Some parents in Nevada who are in unhappy marriages believe they have to stay together because of their children . According to some family professionals, however, divorce is not always bad for children, and it may be preferable over a child growing up in an unhappy environment.
Parents that want to divorce should clearly tell their children that the divorce is not the children's fault. Following the divorce, ensuring that the home environment is a happy one and refraining from using the children in order to get back at the other spouse is important.
Children do much better in a home in which their parents are happy. If a child is living in a home in which conflict is high, they may grow up with a skewed perception of what constitutes a healthy relationship. A common misconception is that a child will need mental health counseling after a divorce. The research about whether children of divorce will need counseling in order to be able to have healthy relationships in the future is not conclusive, however, and studies have had conflicting results.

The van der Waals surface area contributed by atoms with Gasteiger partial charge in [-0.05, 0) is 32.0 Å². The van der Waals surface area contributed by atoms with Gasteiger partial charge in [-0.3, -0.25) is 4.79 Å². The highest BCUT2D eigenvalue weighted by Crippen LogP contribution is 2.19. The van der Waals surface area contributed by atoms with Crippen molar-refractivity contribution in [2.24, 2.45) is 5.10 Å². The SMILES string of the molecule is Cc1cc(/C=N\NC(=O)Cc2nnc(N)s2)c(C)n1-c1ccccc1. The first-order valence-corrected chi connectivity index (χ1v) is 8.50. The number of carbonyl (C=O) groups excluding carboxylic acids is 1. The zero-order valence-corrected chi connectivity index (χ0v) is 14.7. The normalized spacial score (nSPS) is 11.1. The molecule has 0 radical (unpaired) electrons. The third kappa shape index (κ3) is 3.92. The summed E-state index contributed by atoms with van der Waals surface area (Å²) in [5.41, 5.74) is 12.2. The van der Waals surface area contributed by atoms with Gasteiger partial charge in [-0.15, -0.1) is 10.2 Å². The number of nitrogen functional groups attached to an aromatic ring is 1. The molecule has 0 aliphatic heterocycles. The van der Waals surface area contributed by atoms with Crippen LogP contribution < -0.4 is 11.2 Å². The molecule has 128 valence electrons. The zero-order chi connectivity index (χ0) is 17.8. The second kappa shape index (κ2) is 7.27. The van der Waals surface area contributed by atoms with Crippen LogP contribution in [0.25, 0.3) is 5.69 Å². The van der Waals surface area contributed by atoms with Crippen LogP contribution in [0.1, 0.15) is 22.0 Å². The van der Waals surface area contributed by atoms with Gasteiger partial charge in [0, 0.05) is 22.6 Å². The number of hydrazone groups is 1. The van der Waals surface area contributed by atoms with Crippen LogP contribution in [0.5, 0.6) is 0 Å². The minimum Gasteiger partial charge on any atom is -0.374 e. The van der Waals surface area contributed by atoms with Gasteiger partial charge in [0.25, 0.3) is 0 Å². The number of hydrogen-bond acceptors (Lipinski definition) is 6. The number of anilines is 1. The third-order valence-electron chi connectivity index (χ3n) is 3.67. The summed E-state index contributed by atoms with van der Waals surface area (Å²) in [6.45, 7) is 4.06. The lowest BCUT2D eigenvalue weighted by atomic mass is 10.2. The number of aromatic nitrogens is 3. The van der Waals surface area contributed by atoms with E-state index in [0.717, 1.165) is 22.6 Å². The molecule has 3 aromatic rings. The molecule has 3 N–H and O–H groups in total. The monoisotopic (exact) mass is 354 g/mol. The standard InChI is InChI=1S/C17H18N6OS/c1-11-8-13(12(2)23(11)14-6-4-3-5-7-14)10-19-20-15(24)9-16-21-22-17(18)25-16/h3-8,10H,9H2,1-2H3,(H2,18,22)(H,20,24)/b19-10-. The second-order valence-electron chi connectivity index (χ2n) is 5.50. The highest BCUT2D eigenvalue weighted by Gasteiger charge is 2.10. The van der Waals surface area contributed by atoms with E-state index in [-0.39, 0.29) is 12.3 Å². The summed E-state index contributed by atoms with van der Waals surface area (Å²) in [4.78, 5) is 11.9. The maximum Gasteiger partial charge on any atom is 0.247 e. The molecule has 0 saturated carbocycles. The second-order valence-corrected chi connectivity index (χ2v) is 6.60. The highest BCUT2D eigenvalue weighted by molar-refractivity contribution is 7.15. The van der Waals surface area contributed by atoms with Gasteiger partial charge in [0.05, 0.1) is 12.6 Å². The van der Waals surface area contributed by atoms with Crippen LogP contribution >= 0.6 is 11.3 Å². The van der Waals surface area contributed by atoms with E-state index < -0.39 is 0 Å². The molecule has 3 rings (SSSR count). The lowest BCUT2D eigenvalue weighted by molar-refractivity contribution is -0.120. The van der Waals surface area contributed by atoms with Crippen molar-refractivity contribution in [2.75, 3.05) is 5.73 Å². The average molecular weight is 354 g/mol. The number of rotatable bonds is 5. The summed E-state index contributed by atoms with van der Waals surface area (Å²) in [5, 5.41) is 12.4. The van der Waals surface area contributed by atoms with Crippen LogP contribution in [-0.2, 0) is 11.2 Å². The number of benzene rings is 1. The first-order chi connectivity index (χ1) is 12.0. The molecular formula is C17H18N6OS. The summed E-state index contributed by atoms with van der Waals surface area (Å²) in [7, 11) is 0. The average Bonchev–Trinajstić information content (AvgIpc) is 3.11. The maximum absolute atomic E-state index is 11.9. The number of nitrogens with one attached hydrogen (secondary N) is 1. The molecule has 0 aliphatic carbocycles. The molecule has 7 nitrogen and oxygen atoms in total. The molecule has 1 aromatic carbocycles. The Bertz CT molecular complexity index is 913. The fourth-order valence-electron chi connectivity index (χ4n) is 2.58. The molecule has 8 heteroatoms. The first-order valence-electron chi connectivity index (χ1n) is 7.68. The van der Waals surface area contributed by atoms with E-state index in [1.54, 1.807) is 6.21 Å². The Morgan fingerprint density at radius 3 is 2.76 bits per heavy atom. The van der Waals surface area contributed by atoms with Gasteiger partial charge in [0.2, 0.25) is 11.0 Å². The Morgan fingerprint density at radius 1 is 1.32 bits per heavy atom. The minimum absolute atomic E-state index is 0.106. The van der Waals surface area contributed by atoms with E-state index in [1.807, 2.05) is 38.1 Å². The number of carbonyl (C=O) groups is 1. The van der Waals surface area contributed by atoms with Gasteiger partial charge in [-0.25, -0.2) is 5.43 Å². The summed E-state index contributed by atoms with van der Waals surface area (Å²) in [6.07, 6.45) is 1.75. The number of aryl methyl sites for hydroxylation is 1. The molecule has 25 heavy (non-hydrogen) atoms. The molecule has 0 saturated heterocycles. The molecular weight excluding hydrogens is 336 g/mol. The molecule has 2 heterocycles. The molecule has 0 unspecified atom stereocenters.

In the end, when people are very unhappy in their marriages, the conflict and stress they experience may be more difficult for a child to handle than if the parents get a divorce. A parent who files for a divorce should try to work together with the other parent in a harmonious way for the child's best interests. Children can grow up to be healthy, well-adjusted adults even if their parents divorce. Negotiating a visitation schedule to ensure the child will have a liberal opportunity to see each parent can be helpful. In the event that conflict is very high, a family law attorney may be able to assist in this regard. Parents who are unhappy in their marriage should not always feel as if they are stuck in the relationship.
Source: Yahoo.com, "3 Reasons Divorce May Not Be So Bad for Your Kids", Lambeth Hochwald, Jan. 10, 2015